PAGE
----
They block out the landscape with giant signs
Covered with pretty girls and catchy lines
Put up fences and cement the ground
To dull my senses, keep the flowers down
– Dirty Rotten Imbeciles (D.R.I.), “Give My Taxes,” Dealing With It (1985)

Finally, we come to a more stylized statement of the Slayer/DRI approach, in which the individual has like Friedrich Nietzsche rejected the definition of “good” used by the dying civilization. Instead, he is the enemy of humankind for having “(mis)understood” “this romantic place.” The usage of “romantic” here clearly refers to Romantic, and not lowercase-r romantic as in the rather icky novels with Thomas Kinkade covers. Much like Zarathustra, this individual rejects love (“hateful”) and civilization itself (“savages”) with a form of evil that originates in nature versus human delusion. Its call to destroy the excess of society and replace it with woods evokes the elitism and misanthropy of black metal, in that it sees most humans as “talking monkeys with car keys” (Kam Lee, Massacre).

Hateful savages, strong black minds
Out of the forest, kill the human kind
Burn the settlements and grow the woods
Until this romantic place is understood!
– Absurd, “Green Heart,” Raubritter/Grimmige Volksmusik (2007)

Perhaps this subject will receive future study instead of the rather politically-inclined pieces about race and gender in metal, neither of which seem to matter to metalheads except at the level of the political. Men and women of all races and creeds happily mix at metal shows, completely disagreeing with each other but, because they see civilization as failed, realizing they are not defending a social order but maintaining their own separate ones. This Romantic view sees the modern state as a parasite and modern society as a corrupt bourgeois entity dedicated to its own pleasure and wealth at the expense of shared good things like woods and truth. With that outlook, almost every metalhead can agree at least.

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Satanic and Norse Black Metal: A Comparative Examination of Philosophy and Staying Power

satanic02-immortal

Trying to discern a coherent ideology or philosophy behind the Black Metal movement,even if we’re only considering bands from a specific time and location, is automatically something of a losing proposition. Each band has its own idiosyncrasies which often conflict with the principles of their peers; bands’ philosophical stances are often transmitted only through totally over-the-top, gonzo lyrics; and, in a lot of cases, the bands were just making shit up as they went along without really thinking through what they were espousing. That said, there are still themes, principles, and behaviors that are common to multiple artists within the genre, and it’s even possible to sketch out rough groupings from these shared characteristics. In this article, I’m going to explore one of the bigger divides stemming from the early Scandinavian black metal movement: Satanic black metal and Norse black metal. Based on the philosophies of these groups, I think it’s even possible to project the future trajectories of these genres as social movements.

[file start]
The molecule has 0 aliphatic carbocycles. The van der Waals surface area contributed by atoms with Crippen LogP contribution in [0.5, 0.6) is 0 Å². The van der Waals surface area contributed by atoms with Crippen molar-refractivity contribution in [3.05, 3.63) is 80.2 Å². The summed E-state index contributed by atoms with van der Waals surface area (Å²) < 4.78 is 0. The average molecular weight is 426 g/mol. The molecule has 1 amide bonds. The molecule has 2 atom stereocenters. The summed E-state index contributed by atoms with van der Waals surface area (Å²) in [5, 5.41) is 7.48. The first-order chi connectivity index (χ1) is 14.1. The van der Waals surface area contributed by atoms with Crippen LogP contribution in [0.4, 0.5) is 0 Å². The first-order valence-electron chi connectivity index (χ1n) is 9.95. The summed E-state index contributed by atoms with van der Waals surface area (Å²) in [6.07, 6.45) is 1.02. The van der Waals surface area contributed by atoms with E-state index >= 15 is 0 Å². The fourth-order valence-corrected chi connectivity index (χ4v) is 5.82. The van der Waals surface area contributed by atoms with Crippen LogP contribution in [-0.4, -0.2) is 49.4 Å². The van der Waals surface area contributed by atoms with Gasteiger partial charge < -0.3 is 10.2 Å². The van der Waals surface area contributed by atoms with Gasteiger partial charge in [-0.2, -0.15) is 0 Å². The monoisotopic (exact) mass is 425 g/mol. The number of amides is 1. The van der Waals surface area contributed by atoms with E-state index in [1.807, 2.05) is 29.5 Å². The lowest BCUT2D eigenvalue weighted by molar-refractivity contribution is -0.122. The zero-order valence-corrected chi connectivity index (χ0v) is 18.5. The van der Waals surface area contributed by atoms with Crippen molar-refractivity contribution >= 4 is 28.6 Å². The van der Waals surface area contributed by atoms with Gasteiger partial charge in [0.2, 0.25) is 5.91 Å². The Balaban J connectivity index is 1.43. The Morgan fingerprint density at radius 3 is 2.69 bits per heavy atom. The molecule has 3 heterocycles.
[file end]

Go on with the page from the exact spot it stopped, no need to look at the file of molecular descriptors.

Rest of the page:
One of the biggest philosophical distinctions in Black Metal is probably between Satanic Black Metal and Norse Black Metal. Here are the differences in really, really broad strokes:Satanic black metal developed first, and as time went on pagan themes were often incorporated into the work of Satanic Black Metal bands. The two schools ended up splitting, however; adherents of Norse |Black Metal (many of whom previously endorsed Satanic ideologies) openly disparaged Satanism as juvenile and went off to do their own thing. Satanic Black Metal musicians, to whom Black Metal was defined entirely by its devotion to Satan, viewed the bands singing about Vikings and Odin as heretics or traitors. In this article, I’ll first discuss Norse Black Metal and its prospects as a genre before moving onto Satanic Black Metal, which, I think, has a more fruitful future ahead of it.